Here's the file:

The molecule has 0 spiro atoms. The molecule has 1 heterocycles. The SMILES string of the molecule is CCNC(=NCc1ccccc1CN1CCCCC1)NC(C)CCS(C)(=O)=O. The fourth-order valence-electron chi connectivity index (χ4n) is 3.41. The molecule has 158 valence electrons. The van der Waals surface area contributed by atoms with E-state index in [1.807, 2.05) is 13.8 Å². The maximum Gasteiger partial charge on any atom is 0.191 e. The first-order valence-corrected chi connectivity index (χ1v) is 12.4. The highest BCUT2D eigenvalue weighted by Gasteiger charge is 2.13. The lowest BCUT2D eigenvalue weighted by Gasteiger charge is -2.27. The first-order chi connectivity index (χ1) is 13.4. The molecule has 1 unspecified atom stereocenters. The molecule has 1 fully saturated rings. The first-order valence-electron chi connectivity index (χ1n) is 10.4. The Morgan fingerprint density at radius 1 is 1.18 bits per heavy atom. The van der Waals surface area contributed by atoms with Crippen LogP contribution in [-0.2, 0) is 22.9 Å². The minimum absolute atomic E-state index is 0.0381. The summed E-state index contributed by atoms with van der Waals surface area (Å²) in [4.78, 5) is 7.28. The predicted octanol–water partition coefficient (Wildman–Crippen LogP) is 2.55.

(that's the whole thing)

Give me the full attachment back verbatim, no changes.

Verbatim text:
The molecule has 0 spiro atoms. The molecule has 1 heterocycles. The SMILES string of the molecule is CCNC(=NCc1ccccc1CN1CCCCC1)NC(C)CCS(C)(=O)=O. The fourth-order valence-electron chi connectivity index (χ4n) is 3.41. The molecule has 158 valence electrons. The van der Waals surface area contributed by atoms with E-state index in [1.807, 2.05) is 13.8 Å². The maximum Gasteiger partial charge on any atom is 0.191 e. The first-order valence-corrected chi connectivity index (χ1v) is 12.4. The highest BCUT2D eigenvalue weighted by Gasteiger charge is 2.13. The lowest BCUT2D eigenvalue weighted by Gasteiger charge is -2.27. The first-order chi connectivity index (χ1) is 13.4. The molecule has 1 unspecified atom stereocenters. The molecule has 1 fully saturated rings. The first-order valence-electron chi connectivity index (χ1n) is 10.4. The Morgan fingerprint density at radius 1 is 1.18 bits per heavy atom. The van der Waals surface area contributed by atoms with Crippen LogP contribution in [-0.2, 0) is 22.9 Å². The minimum absolute atomic E-state index is 0.0381. The summed E-state index contributed by atoms with van der Waals surface area (Å²) in [4.78, 5) is 7.28. The predicted octanol–water partition coefficient (Wildman–Crippen LogP) is 2.55.